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What Is an Annuity and How Does It Work?

November 30, 2020 · 7 minute read

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What Is an Annuity and How Does It Work?

Planning for retirement can be confusing. Fewer people receive pensions now than used to, and the future of Social Security is uncertain. With people living longer than ever, many are concerned about outliving their retirement savings. Those nearing retirement may want to consider adding investment accounts, like an annuity, and rebalancing their portfolios.

Among the types of investments and retirement accounts for people to consider are IRAs and 401(k)s. A less talked about investing strategy is buying an annuity, which can provide guaranteed income during retirement years.

An annuity is a contract with an insurance company. The buyer pays into the annuity for a certain number of years, at which point the company pays back the money in monthly payments. An annuity guarantees a certain amount of monthly income in retirement. In essence, buyers pay the insurance company to take on the risk of them outliving their retirement savings.

Annuities are sold by banks, investment brokers, and insurance companies. There are many kinds of annuities and terms that go along with them.

Let’s look into the different types of annuities, the pros and cons of buying them, and how to buy them.

How Does an Annuity Work?

After signing up for an annuity, the account holder begins making payments, either over time or as a lump sum. The years of paying into an annuity are known as the accumulation phase. Sometimes the payments can be made from an IRA or 401(k).

The money paid into the annuity account may be invested into the stock market or mutual funds, or it might earn a fixed interest rate over time.

Money paid into the annuity can’t be withdrawn for a certain amount of time—called the surrender period. After the accumulation phase is over, the company begins making regular income payments to the annuity owner. This is known as the distribution phase or amortization period. Similar to 401(k) accounts, annuity payments begin after age 59½; otherwise there may be a penalty.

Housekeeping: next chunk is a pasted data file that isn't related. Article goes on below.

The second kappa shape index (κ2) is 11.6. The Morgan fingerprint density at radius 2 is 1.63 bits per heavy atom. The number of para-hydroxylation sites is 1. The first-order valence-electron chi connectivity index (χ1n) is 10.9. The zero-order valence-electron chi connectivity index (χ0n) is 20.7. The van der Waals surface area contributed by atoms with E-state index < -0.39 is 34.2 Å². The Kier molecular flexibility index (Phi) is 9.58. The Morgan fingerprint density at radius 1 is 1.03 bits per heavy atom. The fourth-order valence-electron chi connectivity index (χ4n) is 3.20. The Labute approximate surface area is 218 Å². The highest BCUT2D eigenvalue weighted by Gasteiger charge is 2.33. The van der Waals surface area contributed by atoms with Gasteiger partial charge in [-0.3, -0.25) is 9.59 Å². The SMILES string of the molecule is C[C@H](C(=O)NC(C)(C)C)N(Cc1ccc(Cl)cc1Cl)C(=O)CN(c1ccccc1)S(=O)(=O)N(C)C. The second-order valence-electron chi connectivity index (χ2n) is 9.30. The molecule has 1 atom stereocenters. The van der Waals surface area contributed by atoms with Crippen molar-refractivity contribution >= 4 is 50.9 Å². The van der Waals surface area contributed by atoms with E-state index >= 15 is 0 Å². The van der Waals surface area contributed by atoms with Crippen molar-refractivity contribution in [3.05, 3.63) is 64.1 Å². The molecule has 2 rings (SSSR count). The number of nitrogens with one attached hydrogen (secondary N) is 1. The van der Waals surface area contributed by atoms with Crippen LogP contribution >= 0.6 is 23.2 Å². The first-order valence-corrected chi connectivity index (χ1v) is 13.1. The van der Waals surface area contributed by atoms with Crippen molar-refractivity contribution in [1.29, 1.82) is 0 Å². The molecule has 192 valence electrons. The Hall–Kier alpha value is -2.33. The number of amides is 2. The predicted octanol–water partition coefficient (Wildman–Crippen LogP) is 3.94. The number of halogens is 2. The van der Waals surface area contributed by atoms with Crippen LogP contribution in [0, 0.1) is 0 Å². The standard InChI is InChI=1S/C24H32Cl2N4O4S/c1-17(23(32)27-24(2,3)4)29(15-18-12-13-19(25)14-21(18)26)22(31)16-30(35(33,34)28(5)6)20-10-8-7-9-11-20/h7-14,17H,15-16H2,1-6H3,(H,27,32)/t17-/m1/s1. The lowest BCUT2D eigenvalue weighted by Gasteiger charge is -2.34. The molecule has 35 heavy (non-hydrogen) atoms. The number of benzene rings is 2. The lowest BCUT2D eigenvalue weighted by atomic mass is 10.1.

One can choose the length and start date of the distribution phase. For example, you might choose to receive payments for 10 years, or perhaps you prefer guaranteed payments for the rest of your life. Terms and fees depend on the structure of the distribution phase.

Types of Annuities

The main annuity categories are fixed, variable, and indexed, but within those types there are various options and subcategories.

Fixed Annuities

The principal paid into a fixed annuity earns a fixed amount of interest, usually around 5%. Although the interest is typically not as high as returns one might get from investing in the stock market, this type of annuity provides predictable and guaranteed payments.

Variable Annuities

This type of annuity lets buyers invest in different types of securities, usually mutual funds that hold stocks and bonds. Although this can result in a higher payout if the securities do well, it also comes with the risk of losing everything. Some variable annuities do come with a guarantee that investors will at least get back the money they put in.

Indexed Annuities

An indexed annuity is pegged to a particular index, such as the S&P 500. How the index performs will determine how much the annuity pays out. Usually indexed annuities cap earnings in order to ensure that investors don’t lose money.

For example, they might cap annual earnings at 6% even if the index performed better than that, but then in a bad year they would pay out 0% earnings rather than taking a loss, so investors would still receive their base amount of payment.

Immediate Annuities

Investors begin receiving regular payments almost as soon as they open an account. Immediate annuities can be expensive.

Deferred-Income Annuities

This type of annuity, also called a longevity annuity, is for people who are concerned they might outlive their retirement savings. They must wait until around age 80 to begin receiving payments, but they are guaranteed payments until they die.

The monthly payouts for DIAs are much higher than for immediate annuities, but risk is involved. If the investor dies before starting to receive payments, heirs do not receive the money in the annuity account. Married couples might opt for a joint-life version, which has lower monthly payouts but continues payments for as long as either spouse lives.

There is also a deferred annuity called a qualifying longevity annuity contract, which is funded all at once from an investor’s IRA or 401(k). One can invest up to 25% of the money from retirement accounts, or a maximum of $135,000.

Equity-Indexed Annuities

Investors receive a fixed minimum amount of income, but that amount may increase if the index the annuity is pegged to increases.

Fixed Period Annuities

Buyers receive payments for a specific number of years.

Retirement Annuities

Investors pay into the account while still working. Once they retire, they begin receiving payments.

Direct-Sold Annuities

These annuities have no sales commission or surrender charge, making them less expensive than other types.

Pros of Annuities

There are several reasons people choose to pay into annuities as part of their retirement plan. They include:

•  Guaranteed and predictable payments: Depending on the annuity, payments are guaranteed for a specific number of years or for the buyer’s life. Payments may even be made to a buyer’s spouse or other beneficiary in case of death.